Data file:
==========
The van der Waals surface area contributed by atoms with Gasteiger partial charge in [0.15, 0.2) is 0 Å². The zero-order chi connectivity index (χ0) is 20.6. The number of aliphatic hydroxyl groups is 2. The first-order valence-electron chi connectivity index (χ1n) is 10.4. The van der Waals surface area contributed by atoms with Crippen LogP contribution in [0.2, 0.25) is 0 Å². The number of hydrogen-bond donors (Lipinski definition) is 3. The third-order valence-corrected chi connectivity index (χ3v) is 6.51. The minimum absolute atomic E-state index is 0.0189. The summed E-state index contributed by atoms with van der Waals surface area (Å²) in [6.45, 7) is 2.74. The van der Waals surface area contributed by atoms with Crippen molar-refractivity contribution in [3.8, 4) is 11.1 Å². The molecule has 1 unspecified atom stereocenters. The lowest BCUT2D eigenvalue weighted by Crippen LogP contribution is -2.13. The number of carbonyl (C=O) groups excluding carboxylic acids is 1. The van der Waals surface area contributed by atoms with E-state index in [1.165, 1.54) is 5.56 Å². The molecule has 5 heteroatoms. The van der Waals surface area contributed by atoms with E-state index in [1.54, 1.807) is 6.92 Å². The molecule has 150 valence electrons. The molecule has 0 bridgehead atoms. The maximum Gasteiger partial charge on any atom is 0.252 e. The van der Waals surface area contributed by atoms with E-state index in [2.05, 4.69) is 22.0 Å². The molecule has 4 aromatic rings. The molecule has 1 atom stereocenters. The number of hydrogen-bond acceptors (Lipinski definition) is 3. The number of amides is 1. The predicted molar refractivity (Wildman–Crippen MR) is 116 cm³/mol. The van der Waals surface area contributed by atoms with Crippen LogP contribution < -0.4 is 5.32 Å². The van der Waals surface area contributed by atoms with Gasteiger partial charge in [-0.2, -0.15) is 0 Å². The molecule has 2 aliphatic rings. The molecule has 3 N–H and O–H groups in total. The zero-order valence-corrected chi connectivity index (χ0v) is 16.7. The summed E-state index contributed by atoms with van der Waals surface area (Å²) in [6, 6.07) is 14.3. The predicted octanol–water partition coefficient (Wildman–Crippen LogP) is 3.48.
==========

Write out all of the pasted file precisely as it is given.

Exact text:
The van der Waals surface area contributed by atoms with Gasteiger partial charge in [0.15, 0.2) is 0 Å². The zero-order chi connectivity index (χ0) is 20.6. The number of aliphatic hydroxyl groups is 2. The first-order valence-electron chi connectivity index (χ1n) is 10.4. The van der Waals surface area contributed by atoms with Crippen LogP contribution in [0.2, 0.25) is 0 Å². The number of hydrogen-bond donors (Lipinski definition) is 3. The third-order valence-corrected chi connectivity index (χ3v) is 6.51. The minimum absolute atomic E-state index is 0.0189. The summed E-state index contributed by atoms with van der Waals surface area (Å²) in [6.45, 7) is 2.74. The van der Waals surface area contributed by atoms with Crippen molar-refractivity contribution in [3.8, 4) is 11.1 Å². The molecule has 1 unspecified atom stereocenters. The lowest BCUT2D eigenvalue weighted by Crippen LogP contribution is -2.13. The number of carbonyl (C=O) groups excluding carboxylic acids is 1. The van der Waals surface area contributed by atoms with E-state index in [1.165, 1.54) is 5.56 Å². The molecule has 5 heteroatoms. The van der Waals surface area contributed by atoms with E-state index in [1.54, 1.807) is 6.92 Å². The molecule has 150 valence electrons. The molecule has 0 bridgehead atoms. The maximum Gasteiger partial charge on any atom is 0.252 e. The van der Waals surface area contributed by atoms with E-state index in [2.05, 4.69) is 22.0 Å². The molecule has 4 aromatic rings. The molecule has 1 atom stereocenters. The number of hydrogen-bond acceptors (Lipinski definition) is 3. The number of amides is 1. The predicted molar refractivity (Wildman–Crippen MR) is 116 cm³/mol. The van der Waals surface area contributed by atoms with Crippen LogP contribution < -0.4 is 5.32 Å². The van der Waals surface area contributed by atoms with Gasteiger partial charge in [-0.2, -0.15) is 0 Å². The molecule has 2 aliphatic rings. The molecule has 3 N–H and O–H groups in total. The zero-order valence-corrected chi connectivity index (χ0v) is 16.7. The summed E-state index contributed by atoms with van der Waals surface area (Å²) in [6, 6.07) is 14.3. The predicted octanol–water partition coefficient (Wildman–Crippen LogP) is 3.48.